The Telegraph
Since 1st March, 1999
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Coming down like a ton of bricks on adult beer-drinkers at a college social is only another form of unhealthy excess

Not being allowed to grow up, or refusing to grow up, could produce very peculiar people. Some senior students at a local engineering college had organized recently something as harmless as beer in their canteen to welcome freshers. This sent off some of their virtuous peers to complain to the authorities. Heads of colleges usually rule from a very high moral ground. So, there followed a probe into the matter. The catering agency’s licence was terminated and the canteen sealed, although the reasons behind this are disputed. In any case, outrage against the consumption of alcohol in campus was duly expressed. But this left a number of students — all of them adults — feeling indignant. Young prudes and elder prohibitionists are not pleasant people to have to deal with, particularly if one takes one’s right to be treated as an adult seriously.

This incident raises larger questions about prohibition and middle-class morality in Indian society, and how these affect the disciplining and behaviour of young adults of a certain class. First, selling alcohol to students who are older than 18 is perfectly within the limits of the law in West Bengal. Most sensible countries also make a distinction between fermented beverages and stronger distilled spirits when fixing the legal minimum age for buying or drinking alcohol. Beer belongs to the first category, and countries like Germany and Switzerland allow its purchase from the age of 16. So, these students have actually been held up for something that is not at all illegal. The only rules that they have broken are of the college, and it is perhaps time these were looked at again.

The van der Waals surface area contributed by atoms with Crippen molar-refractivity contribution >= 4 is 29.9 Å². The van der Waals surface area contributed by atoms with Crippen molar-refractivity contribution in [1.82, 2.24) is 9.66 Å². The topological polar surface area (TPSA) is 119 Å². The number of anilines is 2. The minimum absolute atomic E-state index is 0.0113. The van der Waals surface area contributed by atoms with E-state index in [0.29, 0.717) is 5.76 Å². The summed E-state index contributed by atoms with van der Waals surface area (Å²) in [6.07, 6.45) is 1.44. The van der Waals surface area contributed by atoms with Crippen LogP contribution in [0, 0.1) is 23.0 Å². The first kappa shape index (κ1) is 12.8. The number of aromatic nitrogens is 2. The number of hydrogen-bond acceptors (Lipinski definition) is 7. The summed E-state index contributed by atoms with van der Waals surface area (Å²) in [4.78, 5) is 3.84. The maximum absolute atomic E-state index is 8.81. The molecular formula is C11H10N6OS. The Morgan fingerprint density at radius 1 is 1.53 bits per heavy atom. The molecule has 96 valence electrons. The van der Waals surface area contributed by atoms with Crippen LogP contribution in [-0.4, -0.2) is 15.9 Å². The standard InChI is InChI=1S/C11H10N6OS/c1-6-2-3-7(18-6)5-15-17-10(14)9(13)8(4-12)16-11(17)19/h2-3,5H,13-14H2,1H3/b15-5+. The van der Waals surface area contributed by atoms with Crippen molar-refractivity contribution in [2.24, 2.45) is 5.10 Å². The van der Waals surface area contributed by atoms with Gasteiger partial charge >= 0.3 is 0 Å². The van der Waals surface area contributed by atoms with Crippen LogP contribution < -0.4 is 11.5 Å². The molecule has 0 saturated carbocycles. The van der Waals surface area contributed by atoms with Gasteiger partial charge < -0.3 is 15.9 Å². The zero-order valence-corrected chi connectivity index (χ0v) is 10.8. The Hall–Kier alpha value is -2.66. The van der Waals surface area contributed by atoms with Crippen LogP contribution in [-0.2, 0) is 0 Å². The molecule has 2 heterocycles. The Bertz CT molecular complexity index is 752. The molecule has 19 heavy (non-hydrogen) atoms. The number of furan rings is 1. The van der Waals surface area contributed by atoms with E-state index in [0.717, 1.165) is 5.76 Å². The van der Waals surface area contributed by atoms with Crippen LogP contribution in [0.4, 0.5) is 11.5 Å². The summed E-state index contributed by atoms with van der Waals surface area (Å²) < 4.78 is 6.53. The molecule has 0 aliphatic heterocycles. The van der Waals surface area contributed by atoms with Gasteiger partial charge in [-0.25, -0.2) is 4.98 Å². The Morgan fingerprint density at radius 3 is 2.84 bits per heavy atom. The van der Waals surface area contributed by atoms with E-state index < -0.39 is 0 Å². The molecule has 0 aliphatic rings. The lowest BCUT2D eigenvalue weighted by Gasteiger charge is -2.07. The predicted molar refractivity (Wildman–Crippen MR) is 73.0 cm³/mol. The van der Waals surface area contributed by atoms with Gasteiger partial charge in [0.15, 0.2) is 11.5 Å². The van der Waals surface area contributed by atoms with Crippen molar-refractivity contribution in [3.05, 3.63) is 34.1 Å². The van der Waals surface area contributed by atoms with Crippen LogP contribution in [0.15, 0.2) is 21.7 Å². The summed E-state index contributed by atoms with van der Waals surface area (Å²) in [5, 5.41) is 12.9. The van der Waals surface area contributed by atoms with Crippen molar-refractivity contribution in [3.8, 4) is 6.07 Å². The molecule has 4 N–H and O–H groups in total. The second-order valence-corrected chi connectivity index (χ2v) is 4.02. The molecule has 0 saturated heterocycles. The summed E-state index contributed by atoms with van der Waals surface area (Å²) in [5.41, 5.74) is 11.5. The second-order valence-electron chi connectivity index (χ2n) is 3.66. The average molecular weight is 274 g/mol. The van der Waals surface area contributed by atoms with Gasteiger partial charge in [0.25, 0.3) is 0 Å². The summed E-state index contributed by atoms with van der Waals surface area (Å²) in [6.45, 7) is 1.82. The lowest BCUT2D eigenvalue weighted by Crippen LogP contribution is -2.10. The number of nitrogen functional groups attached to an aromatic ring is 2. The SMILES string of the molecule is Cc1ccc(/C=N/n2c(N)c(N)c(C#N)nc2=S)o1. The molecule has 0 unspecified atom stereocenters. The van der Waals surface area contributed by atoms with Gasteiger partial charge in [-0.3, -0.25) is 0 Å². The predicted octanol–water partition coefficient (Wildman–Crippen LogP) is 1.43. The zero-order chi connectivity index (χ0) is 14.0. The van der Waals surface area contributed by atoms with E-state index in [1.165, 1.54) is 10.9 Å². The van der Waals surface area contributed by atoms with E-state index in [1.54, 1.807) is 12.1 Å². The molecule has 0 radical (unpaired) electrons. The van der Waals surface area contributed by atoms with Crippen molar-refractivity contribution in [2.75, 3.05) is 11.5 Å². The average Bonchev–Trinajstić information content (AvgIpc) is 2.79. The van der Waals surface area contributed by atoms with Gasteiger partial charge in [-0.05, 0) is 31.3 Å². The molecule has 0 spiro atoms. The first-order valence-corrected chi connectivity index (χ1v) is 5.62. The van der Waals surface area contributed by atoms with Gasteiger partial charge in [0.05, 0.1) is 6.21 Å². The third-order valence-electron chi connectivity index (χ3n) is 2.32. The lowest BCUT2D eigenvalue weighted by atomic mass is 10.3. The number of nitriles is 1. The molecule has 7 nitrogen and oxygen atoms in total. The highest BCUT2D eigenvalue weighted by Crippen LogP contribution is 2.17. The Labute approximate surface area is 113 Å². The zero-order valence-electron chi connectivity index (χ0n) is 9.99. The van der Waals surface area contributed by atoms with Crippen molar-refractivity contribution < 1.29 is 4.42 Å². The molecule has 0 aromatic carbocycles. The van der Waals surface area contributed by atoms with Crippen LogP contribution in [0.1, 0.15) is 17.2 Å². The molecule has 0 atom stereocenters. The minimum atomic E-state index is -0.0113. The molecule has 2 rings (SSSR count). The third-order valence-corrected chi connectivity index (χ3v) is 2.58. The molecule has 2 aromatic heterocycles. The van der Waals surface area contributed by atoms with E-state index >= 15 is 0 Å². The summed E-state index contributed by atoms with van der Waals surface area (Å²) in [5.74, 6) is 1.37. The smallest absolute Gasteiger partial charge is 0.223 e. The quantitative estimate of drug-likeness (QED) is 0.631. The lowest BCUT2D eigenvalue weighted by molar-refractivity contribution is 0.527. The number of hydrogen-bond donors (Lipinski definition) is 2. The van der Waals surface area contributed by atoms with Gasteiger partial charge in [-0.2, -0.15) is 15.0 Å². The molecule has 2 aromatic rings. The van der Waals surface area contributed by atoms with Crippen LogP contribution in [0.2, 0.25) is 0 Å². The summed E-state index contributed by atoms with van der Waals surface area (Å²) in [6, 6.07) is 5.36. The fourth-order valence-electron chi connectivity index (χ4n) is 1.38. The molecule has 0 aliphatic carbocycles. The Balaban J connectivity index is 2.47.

Alcohol elicits an automatic moral shudder in most respectable Indians. Drinking is a “vice”, like gambling and prostitution. Alcohol, it is believed, can only be consumed in secret and in immoderate quantities, leading to unruly behaviour (usually of a sexual nature), general ruin and cirrhosis of the liver. The villain in popular Indian cinema is forever reaching out for his Johnny Walker or Vat 69, usually before setting out to molest the heroine. This taboo, and the frisson which every taboo generates, creates a peculiar culture of furtiveness and sleaze around the consumption of alcohol in middle India. Liquor shops look like little prisons from which men carry away swiftly-wrapped-up bottles; most ordinary city bars are taken to be dens of vice in which it could be difficult for women to relax with a drink on their way home from work.

And this is precisely the point. Drinking could be a perfectly harmless and civilized social activity, free of the taint and menace normally associated with it. It is also possible for a sensibly non-prohibitionist society to maintain checks on excess and unruliness among young drinkers — by testing drivers and severely punishing the drunken ones, for instance. Coming down like a ton of bricks on beer-drinkers at a college social is only another form of unhealthy excess.

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